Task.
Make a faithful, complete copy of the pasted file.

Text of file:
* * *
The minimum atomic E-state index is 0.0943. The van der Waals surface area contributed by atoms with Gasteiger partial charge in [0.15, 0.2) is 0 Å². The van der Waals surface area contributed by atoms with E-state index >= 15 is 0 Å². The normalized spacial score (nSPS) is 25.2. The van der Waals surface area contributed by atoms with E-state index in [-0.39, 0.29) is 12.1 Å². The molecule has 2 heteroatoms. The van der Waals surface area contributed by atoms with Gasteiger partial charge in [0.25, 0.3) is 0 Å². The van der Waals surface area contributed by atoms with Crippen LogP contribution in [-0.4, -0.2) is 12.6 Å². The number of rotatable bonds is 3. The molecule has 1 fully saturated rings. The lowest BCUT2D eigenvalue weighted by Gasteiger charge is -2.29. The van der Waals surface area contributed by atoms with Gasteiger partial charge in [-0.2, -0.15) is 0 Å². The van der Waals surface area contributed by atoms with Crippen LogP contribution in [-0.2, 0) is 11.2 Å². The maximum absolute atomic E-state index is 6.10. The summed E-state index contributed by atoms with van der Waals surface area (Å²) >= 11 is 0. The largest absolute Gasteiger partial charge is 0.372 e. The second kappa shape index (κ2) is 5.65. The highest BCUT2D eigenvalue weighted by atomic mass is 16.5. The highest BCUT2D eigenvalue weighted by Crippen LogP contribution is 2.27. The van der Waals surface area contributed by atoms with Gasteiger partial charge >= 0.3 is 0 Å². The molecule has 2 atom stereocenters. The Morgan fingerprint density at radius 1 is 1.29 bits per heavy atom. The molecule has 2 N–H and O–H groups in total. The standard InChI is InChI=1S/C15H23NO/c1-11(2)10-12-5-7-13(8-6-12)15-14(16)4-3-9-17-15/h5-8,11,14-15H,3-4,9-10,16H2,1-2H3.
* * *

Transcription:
The minimum atomic E-state index is 0.0943. The van der Waals surface area contributed by atoms with Gasteiger partial charge in [0.15, 0.2) is 0 Å². The van der Waals surface area contributed by atoms with E-state index >= 15 is 0 Å². The normalized spacial score (nSPS) is 25.2. The van der Waals surface area contributed by atoms with E-state index in [-0.39, 0.29) is 12.1 Å². The molecule has 2 heteroatoms. The van der Waals surface area contributed by atoms with Gasteiger partial charge in [0.25, 0.3) is 0 Å². The van der Waals surface area contributed by atoms with Crippen LogP contribution in [-0.4, -0.2) is 12.6 Å². The number of rotatable bonds is 3. The molecule has 1 fully saturated rings. The lowest BCUT2D eigenvalue weighted by Gasteiger charge is -2.29. The van der Waals surface area contributed by atoms with Gasteiger partial charge in [-0.2, -0.15) is 0 Å². The van der Waals surface area contributed by atoms with Crippen LogP contribution in [-0.2, 0) is 11.2 Å². The maximum absolute atomic E-state index is 6.10. The summed E-state index contributed by atoms with van der Waals surface area (Å²) >= 11 is 0. The largest absolute Gasteiger partial charge is 0.372 e. The second kappa shape index (κ2) is 5.65. The highest BCUT2D eigenvalue weighted by atomic mass is 16.5. The highest BCUT2D eigenvalue weighted by Crippen LogP contribution is 2.27. The van der Waals surface area contributed by atoms with Gasteiger partial charge >= 0.3 is 0 Å². The molecule has 2 atom stereocenters. The Morgan fingerprint density at radius 1 is 1.29 bits per heavy atom. The molecule has 2 N–H and O–H groups in total. The standard InChI is InChI=1S/C15H23NO/c1-11(2)10-12-5-7-13(8-6-12)15-14(16)4-3-9-17-15/h5-8,11,14-15H,3-4,9-10,16H2,1-2H3.